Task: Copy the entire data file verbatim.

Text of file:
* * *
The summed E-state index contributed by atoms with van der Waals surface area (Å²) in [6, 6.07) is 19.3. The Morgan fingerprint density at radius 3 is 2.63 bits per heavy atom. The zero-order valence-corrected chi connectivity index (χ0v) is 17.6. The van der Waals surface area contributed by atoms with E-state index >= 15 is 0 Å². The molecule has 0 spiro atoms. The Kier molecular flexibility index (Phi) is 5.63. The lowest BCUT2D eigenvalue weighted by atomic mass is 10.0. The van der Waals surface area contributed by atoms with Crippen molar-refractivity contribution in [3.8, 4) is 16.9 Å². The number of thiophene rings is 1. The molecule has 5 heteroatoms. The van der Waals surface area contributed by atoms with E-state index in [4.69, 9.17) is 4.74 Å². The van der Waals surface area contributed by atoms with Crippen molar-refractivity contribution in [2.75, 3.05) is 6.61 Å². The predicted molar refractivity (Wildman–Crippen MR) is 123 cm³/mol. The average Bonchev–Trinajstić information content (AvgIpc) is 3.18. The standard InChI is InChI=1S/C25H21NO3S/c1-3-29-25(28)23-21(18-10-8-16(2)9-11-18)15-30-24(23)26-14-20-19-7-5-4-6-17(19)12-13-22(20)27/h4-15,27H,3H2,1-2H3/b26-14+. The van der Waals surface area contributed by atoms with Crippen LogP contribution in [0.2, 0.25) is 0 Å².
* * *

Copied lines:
The summed E-state index contributed by atoms with van der Waals surface area (Å²) in [6, 6.07) is 19.3. The Morgan fingerprint density at radius 3 is 2.63 bits per heavy atom. The zero-order valence-corrected chi connectivity index (χ0v) is 17.6. The van der Waals surface area contributed by atoms with E-state index >= 15 is 0 Å². The molecule has 0 spiro atoms. The Kier molecular flexibility index (Phi) is 5.63. The lowest BCUT2D eigenvalue weighted by atomic mass is 10.0. The van der Waals surface area contributed by atoms with Crippen molar-refractivity contribution in [3.8, 4) is 16.9 Å². The number of thiophene rings is 1. The molecule has 5 heteroatoms. The van der Waals surface area contributed by atoms with E-state index in [4.69, 9.17) is 4.74 Å². The van der Waals surface area contributed by atoms with Crippen molar-refractivity contribution in [2.75, 3.05) is 6.61 Å². The predicted molar refractivity (Wildman–Crippen MR) is 123 cm³/mol. The average Bonchev–Trinajstić information content (AvgIpc) is 3.18. The standard InChI is InChI=1S/C25H21NO3S/c1-3-29-25(28)23-21(18-10-8-16(2)9-11-18)15-30-24(23)26-14-20-19-7-5-4-6-17(19)12-13-22(20)27/h4-15,27H,3H2,1-2H3/b26-14+. The van der Waals surface area contributed by atoms with Crippen LogP contribution in [0.2, 0.25) is 0 Å².